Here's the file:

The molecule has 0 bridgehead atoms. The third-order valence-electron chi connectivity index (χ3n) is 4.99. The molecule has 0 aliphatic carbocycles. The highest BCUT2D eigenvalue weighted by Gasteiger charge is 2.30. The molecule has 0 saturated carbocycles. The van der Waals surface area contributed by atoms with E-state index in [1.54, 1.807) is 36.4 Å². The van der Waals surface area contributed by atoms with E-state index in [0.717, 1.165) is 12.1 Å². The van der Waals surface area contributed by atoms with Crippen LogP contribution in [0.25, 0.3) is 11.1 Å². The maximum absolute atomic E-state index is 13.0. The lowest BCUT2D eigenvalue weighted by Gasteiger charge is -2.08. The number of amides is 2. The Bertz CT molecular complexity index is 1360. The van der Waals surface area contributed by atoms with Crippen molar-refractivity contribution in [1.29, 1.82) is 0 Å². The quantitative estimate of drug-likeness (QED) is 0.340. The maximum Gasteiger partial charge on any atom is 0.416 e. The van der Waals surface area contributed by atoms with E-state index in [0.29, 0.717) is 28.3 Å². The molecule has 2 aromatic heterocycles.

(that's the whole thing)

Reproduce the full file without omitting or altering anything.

The molecule has 0 bridgehead atoms. The third-order valence-electron chi connectivity index (χ3n) is 4.99. The molecule has 0 aliphatic carbocycles. The highest BCUT2D eigenvalue weighted by Gasteiger charge is 2.30. The molecule has 0 saturated carbocycles. The van der Waals surface area contributed by atoms with E-state index in [1.54, 1.807) is 36.4 Å². The van der Waals surface area contributed by atoms with E-state index in [0.717, 1.165) is 12.1 Å². The van der Waals surface area contributed by atoms with Crippen LogP contribution in [0.25, 0.3) is 11.1 Å². The maximum absolute atomic E-state index is 13.0. The lowest BCUT2D eigenvalue weighted by Gasteiger charge is -2.08. The number of amides is 2. The Bertz CT molecular complexity index is 1360. The van der Waals surface area contributed by atoms with Crippen molar-refractivity contribution in [1.29, 1.82) is 0 Å². The quantitative estimate of drug-likeness (QED) is 0.340. The maximum Gasteiger partial charge on any atom is 0.416 e. The van der Waals surface area contributed by atoms with E-state index in [0.29, 0.717) is 28.3 Å². The molecule has 2 aromatic heterocycles.